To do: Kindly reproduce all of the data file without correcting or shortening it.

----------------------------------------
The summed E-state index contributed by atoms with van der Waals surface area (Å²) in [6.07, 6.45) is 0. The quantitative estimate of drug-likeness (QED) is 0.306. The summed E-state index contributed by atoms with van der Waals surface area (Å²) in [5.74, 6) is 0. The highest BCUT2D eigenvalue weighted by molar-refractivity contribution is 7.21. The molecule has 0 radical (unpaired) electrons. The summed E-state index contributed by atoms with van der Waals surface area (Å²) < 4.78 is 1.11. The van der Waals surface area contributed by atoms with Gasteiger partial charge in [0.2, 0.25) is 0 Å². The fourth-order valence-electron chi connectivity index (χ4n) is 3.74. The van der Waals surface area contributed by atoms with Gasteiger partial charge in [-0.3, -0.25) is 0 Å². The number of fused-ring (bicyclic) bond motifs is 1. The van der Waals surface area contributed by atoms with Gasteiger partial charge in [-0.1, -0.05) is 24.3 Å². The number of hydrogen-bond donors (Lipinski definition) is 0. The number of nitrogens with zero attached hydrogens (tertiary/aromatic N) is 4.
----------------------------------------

The summed E-state index contributed by atoms with van der Waals surface area (Å²) in [6.07, 6.45) is 0. The quantitative estimate of drug-likeness (QED) is 0.306. The summed E-state index contributed by atoms with van der Waals surface area (Å²) in [5.74, 6) is 0. The highest BCUT2D eigenvalue weighted by molar-refractivity contribution is 7.21. The molecule has 0 radical (unpaired) electrons. The summed E-state index contributed by atoms with van der Waals surface area (Å²) < 4.78 is 1.11. The van der Waals surface area contributed by atoms with Gasteiger partial charge in [0.2, 0.25) is 0 Å². The fourth-order valence-electron chi connectivity index (χ4n) is 3.74. The van der Waals surface area contributed by atoms with Gasteiger partial charge in [-0.3, -0.25) is 0 Å². The number of fused-ring (bicyclic) bond motifs is 1. The van der Waals surface area contributed by atoms with Gasteiger partial charge in [-0.1, -0.05) is 24.3 Å². The number of hydrogen-bond donors (Lipinski definition) is 0. The number of nitrogens with zero attached hydrogens (tertiary/aromatic N) is 4.